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I'm a beauty journalist blogging about what really works from cosmetics to cosmetic surgery.

CC Creams

CC Creams

CC CreamsLast year it was all about BB creams. This year, the big skincare trend is for CC creams, with many big brands including Olay, Clinique and Chanel lining up their CCs for release in the next few months (If you haven’t a clue what I’m talking about, see * at the end of this blog).

Where BB creams offered moisture, colour and sun-protection, CC creams offer… more moisture, more colour, higher SPFs… Plenty of people in the beauty industry feel that all of these products are just tinted moisturisers with extra bells and whistles, though every company that makes one strenuously denies this, pointing out the differences and benefits. Whatever. The point of all this preamble is that of the half-a-dozen CCs I’ve seen so far, most seem somehow familiar, as if they’re but one that stands out as definitely different is the CC from Rachel K, a Singapore-based brand. It aims to deliver primer, moisturiser, brightener, repair (?), sunblock and foundation all in one and it certainly gives a really good, smooth, matte finish. It’s only available from their website just now (www.rachelkcosmetics.com) but they hope to be selling it in the UK later this year.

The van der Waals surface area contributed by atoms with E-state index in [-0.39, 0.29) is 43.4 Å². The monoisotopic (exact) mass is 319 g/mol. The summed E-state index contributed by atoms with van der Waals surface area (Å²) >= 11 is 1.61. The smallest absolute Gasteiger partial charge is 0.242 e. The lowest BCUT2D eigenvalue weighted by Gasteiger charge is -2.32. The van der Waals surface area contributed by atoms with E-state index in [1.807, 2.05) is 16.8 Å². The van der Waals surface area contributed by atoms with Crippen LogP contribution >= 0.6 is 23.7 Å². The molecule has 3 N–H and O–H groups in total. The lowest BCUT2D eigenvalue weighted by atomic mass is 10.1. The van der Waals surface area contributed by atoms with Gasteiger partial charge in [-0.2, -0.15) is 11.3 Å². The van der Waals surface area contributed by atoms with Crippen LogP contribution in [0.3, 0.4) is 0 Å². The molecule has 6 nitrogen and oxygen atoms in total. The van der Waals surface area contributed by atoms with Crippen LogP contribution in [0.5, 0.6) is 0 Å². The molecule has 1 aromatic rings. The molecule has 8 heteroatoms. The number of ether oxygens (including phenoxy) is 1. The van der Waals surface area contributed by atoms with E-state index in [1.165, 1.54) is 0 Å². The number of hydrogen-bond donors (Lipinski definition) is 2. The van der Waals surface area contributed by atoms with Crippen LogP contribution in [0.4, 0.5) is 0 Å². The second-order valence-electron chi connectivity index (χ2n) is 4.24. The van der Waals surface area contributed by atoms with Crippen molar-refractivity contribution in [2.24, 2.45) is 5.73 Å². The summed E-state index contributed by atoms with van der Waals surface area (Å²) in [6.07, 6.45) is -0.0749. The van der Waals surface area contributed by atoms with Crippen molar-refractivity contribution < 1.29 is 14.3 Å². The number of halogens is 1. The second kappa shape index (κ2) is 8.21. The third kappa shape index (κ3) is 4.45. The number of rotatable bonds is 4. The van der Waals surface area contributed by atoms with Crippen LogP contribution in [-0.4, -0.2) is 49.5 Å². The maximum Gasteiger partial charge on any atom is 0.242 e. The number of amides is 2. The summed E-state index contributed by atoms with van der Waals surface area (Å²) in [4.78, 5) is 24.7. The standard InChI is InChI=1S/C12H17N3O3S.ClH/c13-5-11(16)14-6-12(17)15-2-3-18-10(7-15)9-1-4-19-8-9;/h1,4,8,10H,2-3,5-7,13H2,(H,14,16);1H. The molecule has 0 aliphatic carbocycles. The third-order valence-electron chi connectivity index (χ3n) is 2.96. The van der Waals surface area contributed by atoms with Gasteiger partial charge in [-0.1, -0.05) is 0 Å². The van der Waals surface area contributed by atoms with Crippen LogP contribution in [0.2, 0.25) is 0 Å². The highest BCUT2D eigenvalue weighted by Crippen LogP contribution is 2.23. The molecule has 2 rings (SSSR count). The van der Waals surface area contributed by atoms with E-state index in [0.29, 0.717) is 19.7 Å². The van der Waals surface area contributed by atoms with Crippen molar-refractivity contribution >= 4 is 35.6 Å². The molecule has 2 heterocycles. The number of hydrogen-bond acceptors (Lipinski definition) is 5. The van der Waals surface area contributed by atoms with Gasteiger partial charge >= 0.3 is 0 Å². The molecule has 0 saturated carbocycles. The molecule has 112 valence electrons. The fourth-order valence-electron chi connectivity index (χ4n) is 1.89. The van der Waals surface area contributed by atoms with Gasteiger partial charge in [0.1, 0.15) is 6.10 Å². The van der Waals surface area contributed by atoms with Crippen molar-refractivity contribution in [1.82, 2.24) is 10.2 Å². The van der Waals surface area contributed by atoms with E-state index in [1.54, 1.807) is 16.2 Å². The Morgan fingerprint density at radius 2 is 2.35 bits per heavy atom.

*BB creams are all-in-one skin-fixers – the best-known one is Garnier’s Miracle Skin Perfector – and they hit the UK in a big way last year. They first appeared, in Korea, as ‘Blemish Balms’ designed to be used on inflamed skin, or after cosmetic treatments. Not a sexy name but these curious hybrids put together ingredients that soothed and repaired the skin with moisturiser, sunscreen and a swash of foundation pigments and swiftly became something that women everywhere found they couldn’t do without. ‘CC’ stands for ‘Colour Correction or ‘Complexion Corrector’, and CCs usually offer more coverage and a higher sunscreen than BBs, with extras such as a green tint to tone down skin redness.

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